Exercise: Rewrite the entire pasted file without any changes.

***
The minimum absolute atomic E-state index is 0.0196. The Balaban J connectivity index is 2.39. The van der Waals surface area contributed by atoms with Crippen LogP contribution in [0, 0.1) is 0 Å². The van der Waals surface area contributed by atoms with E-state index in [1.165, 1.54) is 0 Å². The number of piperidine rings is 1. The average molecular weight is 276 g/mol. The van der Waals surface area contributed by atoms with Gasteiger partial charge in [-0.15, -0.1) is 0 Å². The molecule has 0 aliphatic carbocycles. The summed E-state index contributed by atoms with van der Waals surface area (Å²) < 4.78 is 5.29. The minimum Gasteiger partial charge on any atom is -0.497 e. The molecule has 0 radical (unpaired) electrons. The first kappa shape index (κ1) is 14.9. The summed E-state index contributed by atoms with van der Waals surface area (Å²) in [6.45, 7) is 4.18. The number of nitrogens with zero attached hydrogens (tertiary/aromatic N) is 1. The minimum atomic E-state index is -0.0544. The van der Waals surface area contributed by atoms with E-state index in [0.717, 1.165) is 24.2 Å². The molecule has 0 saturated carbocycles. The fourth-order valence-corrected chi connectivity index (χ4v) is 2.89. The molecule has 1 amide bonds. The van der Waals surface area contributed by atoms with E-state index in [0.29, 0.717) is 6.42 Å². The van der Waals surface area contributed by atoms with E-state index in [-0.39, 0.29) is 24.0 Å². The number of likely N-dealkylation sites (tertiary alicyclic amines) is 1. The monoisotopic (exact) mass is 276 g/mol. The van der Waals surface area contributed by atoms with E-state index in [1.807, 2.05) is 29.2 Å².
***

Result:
The minimum absolute atomic E-state index is 0.0196. The Balaban J connectivity index is 2.39. The van der Waals surface area contributed by atoms with Crippen LogP contribution in [0, 0.1) is 0 Å². The van der Waals surface area contributed by atoms with E-state index in [1.165, 1.54) is 0 Å². The number of piperidine rings is 1. The average molecular weight is 276 g/mol. The van der Waals surface area contributed by atoms with Gasteiger partial charge in [-0.15, -0.1) is 0 Å². The molecule has 0 aliphatic carbocycles. The summed E-state index contributed by atoms with van der Waals surface area (Å²) < 4.78 is 5.29. The minimum Gasteiger partial charge on any atom is -0.497 e. The molecule has 0 radical (unpaired) electrons. The first kappa shape index (κ1) is 14.9. The summed E-state index contributed by atoms with van der Waals surface area (Å²) in [6.45, 7) is 4.18. The number of nitrogens with zero attached hydrogens (tertiary/aromatic N) is 1. The minimum atomic E-state index is -0.0544. The van der Waals surface area contributed by atoms with E-state index in [0.717, 1.165) is 24.2 Å². The molecule has 0 saturated carbocycles. The fourth-order valence-corrected chi connectivity index (χ4v) is 2.89. The molecule has 1 amide bonds. The van der Waals surface area contributed by atoms with E-state index in [0.29, 0.717) is 6.42 Å². The van der Waals surface area contributed by atoms with E-state index in [-0.39, 0.29) is 24.0 Å². The number of likely N-dealkylation sites (tertiary alicyclic amines) is 1. The monoisotopic (exact) mass is 276 g/mol. The van der Waals surface area contributed by atoms with E-state index in [1.807, 2.05) is 29.2 Å².